CONCORD, N.C. – Parker Price-Miller figured he’d give his team an extra hand preparing for World of Outlaws World Finals weekend, so he hiked to The Dirt Track at Charlotte early Wednesday morning.
“I was doing whatever I could to help make the day go easier,” said Price-Miller, who didn’t know what he was about to discover.
“When I rolled up in my truck I saw the green car and immediately knew what was going on,” Price-Miller said.
On Thursday, Price-Miller confirmed he’d been diagnosed with B-cell lymphoma, the most common form of Non Hodgkin’s lymphoma.
Price-Miller’s Sam McGhee Motorsports team incorporated lime green into their No. 11 livery this week, bringing awareness to lymphoma cancer and their trusted driver’s latest fight. The special look was revealed to Price-Miller and the sprint car world thereafter Wednesday morning.
Price-Miller has mulled the difficult news since Oct. 1 and didn’t initially know how to fathom the roadblocks ahead, as for any cancer patient. The can’t-miss paint scheme with “NOBODY FIGHTS ALONE” emblazoning the top wing empowered Price-Miller, pulling at all the heartstrings.
“I didn’t cry, but it was definitely something that was special,” Price-Miller said. “Just a lot of emotions running through my head right now.”
“It’s a feel-good story I’m sure for everyone,” Price-Miller added. “Makes me feel really good about what’s going on too.”
Price-Miller races at the fourth-mile clay oval tonight and Saturday before trekking back to Kokomo, Ind., to bear the brunt of his fight. Before any sort of radiation treatment begins, Price-Miller awaits a monocular test at Indiana Orthopaedic Hospital.
Those results will reveal the stage and aggressiveness of Price-Miller’s cancer. From there, Price-Miller will find out how rigorous his radiation treatment must be.
“Happy to be racing,” Price-Miller said. “Not necessarily sad … being sad about it is not the way to go about it. I’m just going to live everyday like it’s a normal day and kick my treatment’s ass whenever that happens, at a later date. I’m just here to race.
“My doctors have told me there’s a very good chance of beating this to it being a possibly long road,” Price-Miller said.
The abnormal sensation began Feb. 2019 with pain in his right ankle, something Price-Miller didn’t think too much into.
“I thought it was a bruise or something,” Price-Miller said. “Then 2020 came around and it started to happen more frequently.”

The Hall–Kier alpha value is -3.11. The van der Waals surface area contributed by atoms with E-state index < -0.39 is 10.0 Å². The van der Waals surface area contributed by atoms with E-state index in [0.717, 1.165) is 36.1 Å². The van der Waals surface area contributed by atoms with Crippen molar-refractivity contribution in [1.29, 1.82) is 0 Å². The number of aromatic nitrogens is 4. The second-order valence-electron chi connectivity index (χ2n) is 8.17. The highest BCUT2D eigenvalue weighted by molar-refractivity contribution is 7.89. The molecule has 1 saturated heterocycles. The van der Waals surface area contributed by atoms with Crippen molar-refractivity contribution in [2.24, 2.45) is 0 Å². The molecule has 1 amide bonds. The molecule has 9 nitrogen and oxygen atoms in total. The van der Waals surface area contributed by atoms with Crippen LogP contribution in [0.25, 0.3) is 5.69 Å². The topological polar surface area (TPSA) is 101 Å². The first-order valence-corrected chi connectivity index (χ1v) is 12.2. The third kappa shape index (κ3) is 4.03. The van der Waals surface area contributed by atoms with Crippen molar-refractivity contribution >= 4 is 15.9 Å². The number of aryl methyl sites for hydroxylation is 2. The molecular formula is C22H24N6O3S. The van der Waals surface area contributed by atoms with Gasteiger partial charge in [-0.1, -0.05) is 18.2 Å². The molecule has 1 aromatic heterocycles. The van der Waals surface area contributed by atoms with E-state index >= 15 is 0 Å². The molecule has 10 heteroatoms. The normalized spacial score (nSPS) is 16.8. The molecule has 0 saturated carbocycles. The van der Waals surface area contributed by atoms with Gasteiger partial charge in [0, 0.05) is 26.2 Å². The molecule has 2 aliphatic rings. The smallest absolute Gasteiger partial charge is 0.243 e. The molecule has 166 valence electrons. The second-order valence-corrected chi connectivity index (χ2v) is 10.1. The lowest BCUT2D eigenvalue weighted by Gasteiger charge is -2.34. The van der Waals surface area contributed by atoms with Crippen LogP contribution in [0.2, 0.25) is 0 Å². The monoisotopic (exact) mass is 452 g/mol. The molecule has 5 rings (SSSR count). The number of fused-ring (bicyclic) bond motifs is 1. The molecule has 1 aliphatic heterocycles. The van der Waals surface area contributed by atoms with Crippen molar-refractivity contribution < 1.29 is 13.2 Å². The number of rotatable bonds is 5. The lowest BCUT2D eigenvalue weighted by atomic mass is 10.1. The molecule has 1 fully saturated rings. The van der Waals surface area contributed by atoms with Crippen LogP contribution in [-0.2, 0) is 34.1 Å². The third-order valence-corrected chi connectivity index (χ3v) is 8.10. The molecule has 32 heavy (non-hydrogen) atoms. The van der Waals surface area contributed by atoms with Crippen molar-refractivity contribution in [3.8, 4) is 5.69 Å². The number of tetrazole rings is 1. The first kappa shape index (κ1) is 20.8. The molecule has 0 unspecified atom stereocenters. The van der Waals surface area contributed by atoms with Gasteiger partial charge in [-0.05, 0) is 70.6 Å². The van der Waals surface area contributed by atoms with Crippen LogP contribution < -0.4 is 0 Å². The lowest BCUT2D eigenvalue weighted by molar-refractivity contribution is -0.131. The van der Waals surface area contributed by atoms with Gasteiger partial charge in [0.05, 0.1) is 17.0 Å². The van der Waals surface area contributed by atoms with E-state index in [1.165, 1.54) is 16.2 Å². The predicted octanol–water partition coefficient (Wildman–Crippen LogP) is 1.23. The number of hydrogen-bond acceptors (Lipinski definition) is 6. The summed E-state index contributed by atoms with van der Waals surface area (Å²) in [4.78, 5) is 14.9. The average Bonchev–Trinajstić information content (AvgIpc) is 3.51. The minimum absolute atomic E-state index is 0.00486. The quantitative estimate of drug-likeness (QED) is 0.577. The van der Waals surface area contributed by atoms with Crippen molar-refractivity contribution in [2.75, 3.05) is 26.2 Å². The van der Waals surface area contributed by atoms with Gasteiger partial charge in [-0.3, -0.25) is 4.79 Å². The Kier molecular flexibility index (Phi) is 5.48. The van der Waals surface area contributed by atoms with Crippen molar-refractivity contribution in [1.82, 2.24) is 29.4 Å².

It escalated to a doctor’s visit in the middle of 2020. An X-ray led physicians to believe Price-Miller had been dealing with a bone spur in his right ankle. Price-Miller then opted for surgery Nov. 2020.
“It was really painful, that’s what we thought it was,” Price-Miller said. “Obviously I didn’t want to miss the racing season so I wanted to wait to have surgery.
“Then in May and June, I was having the same ankle problems,” Price-Miller added. “I was going to give up and [say], ‘Eh, it’ll hurt the rest of my life. It’s part of getting older.’ Your body does wear on you.”
Price-Miller’s parents didn’t want him to overlook these concerns, so they encouraged him to get an MRI.
“The doctor’s wording was ‘abnormal finding,’ that’s what he said,” Price-Miller regarding his MRI results.
Price-Miller then went in for a Computer Tomography scan, which disclosed a tumor inside his right ankle bone. The biopsy confirmed it was cancerous.
“It was kind of a shock,” said Price-Miller, whose best-case scenario is a low stage of cancer, which would require a month or two of radiation.
“They thought with how long I was having the issues that it was going to be throughout my body, my lymph node system and possibly the bone marrow. Luckily it came back only in my leg.”
Somehow, Price-Miller blocked out one of the biggest fears in human existence to win at Attica (Ohio) Raceway Park the night after his diagnosis on Oct. 2.
Even in that glorious moment, Price-Miller couldn’t convey the fight from within to the world. Now, he doesn’t need to convey much. His support is prevalent.
“My phone’s been blowing up a lot,” Price-Miller said. “Really cool to see all that stuff [and] thankful. Sometimes you don’t see that with how harsh the racing Twitter can be but it’s nice to see everyone still has my back. It makes you feel better and makes it better through the tough times.”